OPM Disability Retirement: Settlement of Collateral Lawsuits

Appearance versus reality has been an ongoing philosophical issue within the Western Classical Tradition for centuries; it involves the very essence of the culture and heritage of the West, beginning with the Pre-Socratics (e.g., Parmenides), and continuing with Plato, Aristotle…to Heidegger; and until the dawn of modern Philosophy, where linguistic hermeneutics began to prevail, constituted the dominant foundation of philosophical inquiry. How a thing is presented, or “looks”, as opposed to what a thing “really is”, or the “essence” of being, forms the fundamental philosophical inquiry.  

In preparing, formulating and filing for Federal Disability Retirement benefits from the U.S. Office of Personnel Management, whether under FERS or CSRS, it is often the case that the Federal or Postal employee is involved in some collateral lawsuit or adversarial process — often directly with the agency itself, in an EEO forum, MSPB or U.S. District Court.  

Inevitably, settlement negotiations will often occur, and the issue of whether a Federal or Postal employee can be retroactively “separated” for his or her medical inability to perform one’s job may be offered.  How the settlement is formulated; what is stated in the settlement agreement; what promises are made, etc., are all important in order for such agreements to effectively assist in the Federal or Postal employee being able to obtain a Federal Disability Retirement annuity.  OPM objects to the Federal Retirement fund being used as a tool for settlement of collateral lawsuits.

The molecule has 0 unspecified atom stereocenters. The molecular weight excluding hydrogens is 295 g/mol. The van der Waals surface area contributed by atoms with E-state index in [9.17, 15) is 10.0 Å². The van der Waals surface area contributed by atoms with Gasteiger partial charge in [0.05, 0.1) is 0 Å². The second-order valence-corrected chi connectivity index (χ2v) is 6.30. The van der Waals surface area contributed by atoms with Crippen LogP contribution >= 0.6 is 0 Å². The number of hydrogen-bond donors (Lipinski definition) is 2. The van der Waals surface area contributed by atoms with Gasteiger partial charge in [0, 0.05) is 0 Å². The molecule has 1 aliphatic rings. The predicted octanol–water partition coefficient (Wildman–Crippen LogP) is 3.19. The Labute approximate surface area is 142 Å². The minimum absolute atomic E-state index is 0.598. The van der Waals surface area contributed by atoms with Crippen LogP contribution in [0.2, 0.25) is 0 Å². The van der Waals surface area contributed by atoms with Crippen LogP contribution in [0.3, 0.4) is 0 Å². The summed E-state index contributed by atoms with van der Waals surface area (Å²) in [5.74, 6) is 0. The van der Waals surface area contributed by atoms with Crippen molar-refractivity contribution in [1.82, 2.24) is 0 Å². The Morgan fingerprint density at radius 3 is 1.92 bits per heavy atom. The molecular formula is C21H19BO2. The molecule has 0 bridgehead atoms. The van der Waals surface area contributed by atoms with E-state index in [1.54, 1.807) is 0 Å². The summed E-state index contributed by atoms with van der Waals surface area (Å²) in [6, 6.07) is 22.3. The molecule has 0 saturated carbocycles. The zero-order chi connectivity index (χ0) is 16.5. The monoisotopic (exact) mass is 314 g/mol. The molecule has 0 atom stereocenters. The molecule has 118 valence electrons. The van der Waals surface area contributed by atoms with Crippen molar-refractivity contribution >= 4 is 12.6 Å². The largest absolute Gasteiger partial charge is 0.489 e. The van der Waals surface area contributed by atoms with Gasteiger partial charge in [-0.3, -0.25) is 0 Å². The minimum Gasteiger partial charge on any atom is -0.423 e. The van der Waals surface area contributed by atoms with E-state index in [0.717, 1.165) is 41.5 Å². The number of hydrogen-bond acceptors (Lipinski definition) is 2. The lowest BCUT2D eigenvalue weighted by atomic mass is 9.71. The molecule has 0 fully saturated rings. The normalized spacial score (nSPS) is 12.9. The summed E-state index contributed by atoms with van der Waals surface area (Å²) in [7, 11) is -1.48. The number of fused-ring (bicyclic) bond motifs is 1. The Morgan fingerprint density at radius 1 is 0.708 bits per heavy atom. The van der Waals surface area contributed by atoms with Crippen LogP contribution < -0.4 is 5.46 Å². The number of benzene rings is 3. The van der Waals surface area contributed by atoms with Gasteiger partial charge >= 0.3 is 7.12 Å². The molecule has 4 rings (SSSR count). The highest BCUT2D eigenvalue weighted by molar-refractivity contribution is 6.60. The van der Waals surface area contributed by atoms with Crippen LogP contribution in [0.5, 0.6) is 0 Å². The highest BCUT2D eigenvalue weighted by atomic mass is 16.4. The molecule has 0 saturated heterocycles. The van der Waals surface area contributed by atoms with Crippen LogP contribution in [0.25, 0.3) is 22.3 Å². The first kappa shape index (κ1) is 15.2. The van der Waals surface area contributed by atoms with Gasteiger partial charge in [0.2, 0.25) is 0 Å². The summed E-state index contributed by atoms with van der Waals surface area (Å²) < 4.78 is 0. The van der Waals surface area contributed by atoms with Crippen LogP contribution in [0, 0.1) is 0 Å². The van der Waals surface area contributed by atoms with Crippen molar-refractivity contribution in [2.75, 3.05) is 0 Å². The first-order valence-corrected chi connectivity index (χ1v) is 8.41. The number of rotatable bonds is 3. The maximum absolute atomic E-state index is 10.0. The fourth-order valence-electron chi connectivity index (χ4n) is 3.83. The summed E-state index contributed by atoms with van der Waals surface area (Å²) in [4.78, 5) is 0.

Any settlement agreement must not “look” like it is merely a carrot for enticement to medically retire.  The reality of the situation is important.  As always, we go back to our Western roots — appearance versus reality.

Sincerely,

Robert R. McGill, Esquire

Postal and Federal Disability Retirement: The Ties that Bind

Often, the Federal or Postal employee who is contemplating filing for Federal Disability Retirement benefits from the U.S. Office of Personnel Management, is involved in, or considering such involvement in, collateral or ancillary actions against the Agency or the U.S. Postal Service.

Litigation is a difficult road to travel; both in terms of emotional drain and financial commitment, a successful EEOC action or some form of lawsuit against a Federal Agency, can take a tremendous toll upon the Federal or Postal employee engaging in such parallel legal universe.  Further, when a medical condition is involved, the ability of the litigant to engage in the protracted, emotionally and physically draining garbage pit of depositions, discovery and endless demands of a Dickensian “Bleak House” endeavor, can detrimentally impact one’s health and ability to recover.  Justice has a high price; perhaps that is why it is rarely achieved.

In preparing, formulating and filing for Federal Disability Retirement benefits from the U.S. Office of Personnel Management, whether under FERS or CSRS, the engagement of collateral legal avenues often reflects a complex history of an adversarial relationship between the Federal or Postal employee, and the Federal Agency or the U.S. Postal Service.  Yet, such ancillary litigation is often anathema to obtaining Federal Disability Retirement and in many ways defeats the purpose.

As part of the review of the entirety of the process, it serves you well to consider the toll of such collateral litigation once the Federal or Postal employee files for, is waiting for, or receives a Federal Disability Retirement.  At what price, and to what end?  Or is it a tie which continues to bind, and merely squeezes the life that is left?

Sincerely,

Robert R. McGill, Esquire